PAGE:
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Can next Rogers CEO focus on future without a foot in past?

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Nadir Mohamed's surprisingly short five-year tenure as CEO of Rogers Communications Inc. may have been a necessary link between the company's past and its future – one that, in retrospect, was probably destined to be short-lived. The company could require a very different kind of media/communications CEO for its next stage of evolution, and it could well be a bumpy ride for whomever takes on the job.

As the first CEO of the company not to be named Rogers, Mr. Mohamed must have encountered massive challenges taking over a company so steeped in the culture and personality of its founding family and, more specifically, his dynamic predecessor, the late Ted Rogers. Indeed, there were persistent rumours of internal friction between long-time loyal devotees to Mr. Rogers and the staunch supporters of Mr. Mohamed's vision for the company.

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While it's unclear whether this was a key factor in Mr. Mohamed's decision to depart (he insists he isn't being pushed out the door, and Mr. Rogers' heirs in the company's senior executive, Edward Rogers III and Melinda Rogers, have already declared they won't seek to succeed him), I have to wonder whether Mr. Mohamed has taken the company about as far as he could, given how deeply embedded it was in the history and leadership style of his predecessor. (This is a company where executives routinely talk about the Rogers "DNA" – as if its way of doing business actually bears the genetic imprint of Ted Rogers.)

And while the Rogers DNA has always had innovation at its core, the company is now at an innovative crossroads. Its huge wireless business has capitalized on the smartphone phenomenon, but with smartphone penetration now around 70 per cent in Canada and aggressive competition from wireless rivals on all sides, it's hard to see where the next growth wave will come from that can possibly even come close to the last. Rogers is talking about the potential for other forms of wireless data and commerce, but in terms of contribution to boosting its revenues and earnings, these remain a long way off; their potential is far from certain, let alone quantifiable.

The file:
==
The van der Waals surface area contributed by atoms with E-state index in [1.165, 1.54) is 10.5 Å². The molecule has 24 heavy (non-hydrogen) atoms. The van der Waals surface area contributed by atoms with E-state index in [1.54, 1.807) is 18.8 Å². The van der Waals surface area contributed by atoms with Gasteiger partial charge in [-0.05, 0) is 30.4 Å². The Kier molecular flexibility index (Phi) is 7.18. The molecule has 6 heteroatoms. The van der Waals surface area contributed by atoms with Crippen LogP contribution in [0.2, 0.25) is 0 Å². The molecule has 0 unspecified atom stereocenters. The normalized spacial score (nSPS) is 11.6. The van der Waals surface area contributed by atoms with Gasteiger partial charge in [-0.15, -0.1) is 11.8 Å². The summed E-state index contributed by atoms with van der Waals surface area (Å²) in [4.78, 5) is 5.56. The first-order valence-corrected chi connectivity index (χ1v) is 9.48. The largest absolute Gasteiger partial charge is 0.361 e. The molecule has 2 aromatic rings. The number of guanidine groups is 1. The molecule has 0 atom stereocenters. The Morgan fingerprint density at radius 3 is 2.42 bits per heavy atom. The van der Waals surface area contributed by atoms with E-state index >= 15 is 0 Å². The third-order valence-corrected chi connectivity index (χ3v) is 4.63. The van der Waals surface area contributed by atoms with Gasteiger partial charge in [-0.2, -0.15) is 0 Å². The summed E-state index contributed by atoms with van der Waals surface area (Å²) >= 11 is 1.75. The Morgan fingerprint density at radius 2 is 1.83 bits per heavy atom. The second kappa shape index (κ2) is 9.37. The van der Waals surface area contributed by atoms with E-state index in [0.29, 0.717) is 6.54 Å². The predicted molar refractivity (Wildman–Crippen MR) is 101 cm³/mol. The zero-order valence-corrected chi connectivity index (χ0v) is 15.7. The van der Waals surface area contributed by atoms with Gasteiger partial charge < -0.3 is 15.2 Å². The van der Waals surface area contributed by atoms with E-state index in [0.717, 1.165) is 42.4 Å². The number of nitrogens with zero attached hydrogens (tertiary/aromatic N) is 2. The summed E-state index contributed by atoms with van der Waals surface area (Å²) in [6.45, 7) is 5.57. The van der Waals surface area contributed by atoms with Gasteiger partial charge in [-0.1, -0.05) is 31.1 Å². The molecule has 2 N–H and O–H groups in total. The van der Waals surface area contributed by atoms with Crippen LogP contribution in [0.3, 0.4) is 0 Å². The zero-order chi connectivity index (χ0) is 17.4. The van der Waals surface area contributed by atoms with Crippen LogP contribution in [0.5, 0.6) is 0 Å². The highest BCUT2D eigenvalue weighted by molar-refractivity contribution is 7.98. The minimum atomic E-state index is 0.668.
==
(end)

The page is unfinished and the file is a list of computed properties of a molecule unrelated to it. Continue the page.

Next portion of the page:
The company's mainstay cable-television business is losing customers to rival Bell, which has aggressively been marketing (and discounting) its own Fibe service. Rogers thinks cable will be replaced by the Internet as the future for selling and distributing video entertainment services, but how the company will capitalize on that, how much market share it will be able to capture and how profitable that business can be are, at this stage, largely unanswerable questions.

Rogers has said it will launch an international search for a new CEO, and while companies love to say that kind of thing while quietly looking in their own backyard or even their own executive washroom, I hope for their sake that they mean it. The best choice for the next CEO might not even be a telecom or media executive; perhaps an Internet or mobile-technology executive would make more sense. Think someone from Google or Apple, not Telus or Shaw.

And while bringing a whole new type of innovation to the Rogers model, this next CEO will still have to stickhandle through the long shadow of Ted Rogers, too. Perhaps Mr. Mohamed's five years as CEO has created a buffer from the family history that will give his successor the flexibility to take Ted's legacy in unimagined new directions.

David Parkinson is a contributor to ROB Insight, the business commentary service available to Globe Unlimited subscribers. Click here for more of his Insights.

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About the Author
Economics Reporter

David Parkinson has been covering business and financial markets since 1990, and has been with The Globe and Mail since 2000. A Calgary native, he received a Southam Fellowship from the University of Toronto in 1999-2000, studying international political economics. More

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